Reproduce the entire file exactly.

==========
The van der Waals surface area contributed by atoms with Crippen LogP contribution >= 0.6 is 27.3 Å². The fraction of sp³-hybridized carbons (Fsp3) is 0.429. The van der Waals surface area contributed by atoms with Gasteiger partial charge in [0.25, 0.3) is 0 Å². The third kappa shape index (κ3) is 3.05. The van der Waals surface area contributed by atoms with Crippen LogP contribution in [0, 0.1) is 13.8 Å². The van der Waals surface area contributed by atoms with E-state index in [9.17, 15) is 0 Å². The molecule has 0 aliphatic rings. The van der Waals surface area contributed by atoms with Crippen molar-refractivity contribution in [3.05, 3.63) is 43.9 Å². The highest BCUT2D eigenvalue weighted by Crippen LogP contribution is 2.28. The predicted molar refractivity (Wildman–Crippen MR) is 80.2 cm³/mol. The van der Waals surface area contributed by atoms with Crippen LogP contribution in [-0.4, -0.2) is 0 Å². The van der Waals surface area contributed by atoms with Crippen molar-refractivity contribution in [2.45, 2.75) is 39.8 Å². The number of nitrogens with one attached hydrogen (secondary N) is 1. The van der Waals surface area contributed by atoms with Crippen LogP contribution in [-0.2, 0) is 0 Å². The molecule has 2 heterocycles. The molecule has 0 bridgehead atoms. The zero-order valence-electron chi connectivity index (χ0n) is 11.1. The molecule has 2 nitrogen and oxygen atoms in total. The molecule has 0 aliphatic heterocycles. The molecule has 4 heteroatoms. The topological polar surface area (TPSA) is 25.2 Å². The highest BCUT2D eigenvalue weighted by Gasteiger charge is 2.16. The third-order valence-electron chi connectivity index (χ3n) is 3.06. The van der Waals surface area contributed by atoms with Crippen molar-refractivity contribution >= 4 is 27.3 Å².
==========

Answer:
The van der Waals surface area contributed by atoms with Crippen LogP contribution >= 0.6 is 27.3 Å². The fraction of sp³-hybridized carbons (Fsp3) is 0.429. The van der Waals surface area contributed by atoms with Gasteiger partial charge in [0.25, 0.3) is 0 Å². The third kappa shape index (κ3) is 3.05. The van der Waals surface area contributed by atoms with Crippen LogP contribution in [0, 0.1) is 13.8 Å². The van der Waals surface area contributed by atoms with E-state index in [9.17, 15) is 0 Å². The molecule has 0 aliphatic rings. The van der Waals surface area contributed by atoms with Crippen molar-refractivity contribution in [3.05, 3.63) is 43.9 Å². The highest BCUT2D eigenvalue weighted by Crippen LogP contribution is 2.28. The predicted molar refractivity (Wildman–Crippen MR) is 80.2 cm³/mol. The van der Waals surface area contributed by atoms with Crippen LogP contribution in [-0.4, -0.2) is 0 Å². The van der Waals surface area contributed by atoms with Crippen molar-refractivity contribution in [2.45, 2.75) is 39.8 Å². The number of nitrogens with one attached hydrogen (secondary N) is 1. The van der Waals surface area contributed by atoms with Crippen LogP contribution in [-0.2, 0) is 0 Å². The molecule has 2 heterocycles. The molecule has 0 bridgehead atoms. The zero-order valence-electron chi connectivity index (χ0n) is 11.1. The molecule has 2 nitrogen and oxygen atoms in total. The molecule has 0 aliphatic heterocycles. The molecule has 4 heteroatoms. The topological polar surface area (TPSA) is 25.2 Å². The highest BCUT2D eigenvalue weighted by Gasteiger charge is 2.16. The third-order valence-electron chi connectivity index (χ3n) is 3.06. The van der Waals surface area contributed by atoms with Crippen molar-refractivity contribution >= 4 is 27.3 Å².